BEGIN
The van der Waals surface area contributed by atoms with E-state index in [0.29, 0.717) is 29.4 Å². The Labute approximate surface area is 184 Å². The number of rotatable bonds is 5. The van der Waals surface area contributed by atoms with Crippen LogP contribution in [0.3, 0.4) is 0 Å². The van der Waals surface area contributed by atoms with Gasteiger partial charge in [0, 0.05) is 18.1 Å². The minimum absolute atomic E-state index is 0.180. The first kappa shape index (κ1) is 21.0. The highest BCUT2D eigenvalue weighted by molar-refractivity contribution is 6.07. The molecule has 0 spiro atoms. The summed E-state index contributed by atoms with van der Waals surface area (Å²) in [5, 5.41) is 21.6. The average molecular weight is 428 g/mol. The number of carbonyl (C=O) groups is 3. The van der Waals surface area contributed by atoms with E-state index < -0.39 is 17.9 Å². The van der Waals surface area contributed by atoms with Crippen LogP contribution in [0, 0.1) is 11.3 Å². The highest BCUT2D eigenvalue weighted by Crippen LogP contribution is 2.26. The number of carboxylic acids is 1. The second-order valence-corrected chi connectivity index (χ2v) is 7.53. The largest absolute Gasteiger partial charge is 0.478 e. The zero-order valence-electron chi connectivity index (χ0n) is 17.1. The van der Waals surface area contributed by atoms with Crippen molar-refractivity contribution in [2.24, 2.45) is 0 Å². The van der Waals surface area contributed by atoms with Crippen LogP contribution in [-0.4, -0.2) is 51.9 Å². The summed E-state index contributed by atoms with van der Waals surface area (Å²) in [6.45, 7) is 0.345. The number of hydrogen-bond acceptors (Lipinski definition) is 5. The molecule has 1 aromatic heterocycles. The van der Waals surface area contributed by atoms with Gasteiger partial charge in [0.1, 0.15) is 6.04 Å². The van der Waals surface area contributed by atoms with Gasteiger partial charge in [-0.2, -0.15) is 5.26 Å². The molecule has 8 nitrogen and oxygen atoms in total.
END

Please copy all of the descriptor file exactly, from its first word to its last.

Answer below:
The van der Waals surface area contributed by atoms with E-state index in [0.29, 0.717) is 29.4 Å². The Labute approximate surface area is 184 Å². The number of rotatable bonds is 5. The van der Waals surface area contributed by atoms with Crippen LogP contribution in [0.3, 0.4) is 0 Å². The van der Waals surface area contributed by atoms with Gasteiger partial charge in [0, 0.05) is 18.1 Å². The minimum absolute atomic E-state index is 0.180. The first kappa shape index (κ1) is 21.0. The highest BCUT2D eigenvalue weighted by molar-refractivity contribution is 6.07. The molecule has 0 spiro atoms. The summed E-state index contributed by atoms with van der Waals surface area (Å²) in [5, 5.41) is 21.6. The average molecular weight is 428 g/mol. The number of carbonyl (C=O) groups is 3. The van der Waals surface area contributed by atoms with E-state index < -0.39 is 17.9 Å². The van der Waals surface area contributed by atoms with Crippen LogP contribution in [0, 0.1) is 11.3 Å². The highest BCUT2D eigenvalue weighted by Crippen LogP contribution is 2.26. The number of carboxylic acids is 1. The second-order valence-corrected chi connectivity index (χ2v) is 7.53. The largest absolute Gasteiger partial charge is 0.478 e. The zero-order valence-electron chi connectivity index (χ0n) is 17.1. The van der Waals surface area contributed by atoms with Crippen molar-refractivity contribution in [2.24, 2.45) is 0 Å². The van der Waals surface area contributed by atoms with Crippen LogP contribution in [-0.4, -0.2) is 51.9 Å². The summed E-state index contributed by atoms with van der Waals surface area (Å²) in [6.45, 7) is 0.345. The number of hydrogen-bond acceptors (Lipinski definition) is 5. The molecule has 1 aromatic heterocycles. The van der Waals surface area contributed by atoms with Gasteiger partial charge in [0.1, 0.15) is 6.04 Å². The van der Waals surface area contributed by atoms with Gasteiger partial charge in [-0.2, -0.15) is 5.26 Å². The molecule has 8 nitrogen and oxygen atoms in total.